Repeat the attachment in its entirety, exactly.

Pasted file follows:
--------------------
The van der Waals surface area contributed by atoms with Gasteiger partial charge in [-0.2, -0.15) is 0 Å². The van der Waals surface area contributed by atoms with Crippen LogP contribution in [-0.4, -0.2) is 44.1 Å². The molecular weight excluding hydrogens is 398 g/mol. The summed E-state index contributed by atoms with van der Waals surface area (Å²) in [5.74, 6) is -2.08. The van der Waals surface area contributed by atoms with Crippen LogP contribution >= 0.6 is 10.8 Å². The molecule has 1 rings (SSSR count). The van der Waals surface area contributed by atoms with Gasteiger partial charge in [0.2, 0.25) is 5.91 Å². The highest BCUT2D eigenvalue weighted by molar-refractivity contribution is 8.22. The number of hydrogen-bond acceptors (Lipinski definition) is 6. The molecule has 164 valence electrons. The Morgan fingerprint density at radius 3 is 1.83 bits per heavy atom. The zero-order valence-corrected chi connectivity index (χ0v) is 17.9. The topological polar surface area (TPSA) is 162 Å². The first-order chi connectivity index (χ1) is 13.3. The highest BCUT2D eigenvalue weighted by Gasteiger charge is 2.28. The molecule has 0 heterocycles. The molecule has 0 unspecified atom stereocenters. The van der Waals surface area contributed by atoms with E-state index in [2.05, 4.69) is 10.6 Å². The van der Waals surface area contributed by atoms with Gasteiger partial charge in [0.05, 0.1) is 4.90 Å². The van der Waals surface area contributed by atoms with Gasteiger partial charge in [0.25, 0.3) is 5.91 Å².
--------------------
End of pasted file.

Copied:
The van der Waals surface area contributed by atoms with Gasteiger partial charge in [-0.2, -0.15) is 0 Å². The van der Waals surface area contributed by atoms with Crippen LogP contribution in [-0.4, -0.2) is 44.1 Å². The molecular weight excluding hydrogens is 398 g/mol. The summed E-state index contributed by atoms with van der Waals surface area (Å²) in [5.74, 6) is -2.08. The van der Waals surface area contributed by atoms with Crippen LogP contribution >= 0.6 is 10.8 Å². The molecule has 1 rings (SSSR count). The van der Waals surface area contributed by atoms with Gasteiger partial charge in [0.2, 0.25) is 5.91 Å². The highest BCUT2D eigenvalue weighted by molar-refractivity contribution is 8.22. The number of hydrogen-bond acceptors (Lipinski definition) is 6. The molecule has 164 valence electrons. The Morgan fingerprint density at radius 3 is 1.83 bits per heavy atom. The zero-order valence-corrected chi connectivity index (χ0v) is 17.9. The topological polar surface area (TPSA) is 162 Å². The first-order chi connectivity index (χ1) is 13.3. The highest BCUT2D eigenvalue weighted by Gasteiger charge is 2.28. The molecule has 0 heterocycles. The molecule has 0 unspecified atom stereocenters. The van der Waals surface area contributed by atoms with E-state index in [2.05, 4.69) is 10.6 Å². The van der Waals surface area contributed by atoms with Gasteiger partial charge in [0.05, 0.1) is 4.90 Å². The van der Waals surface area contributed by atoms with Gasteiger partial charge in [0.25, 0.3) is 5.91 Å².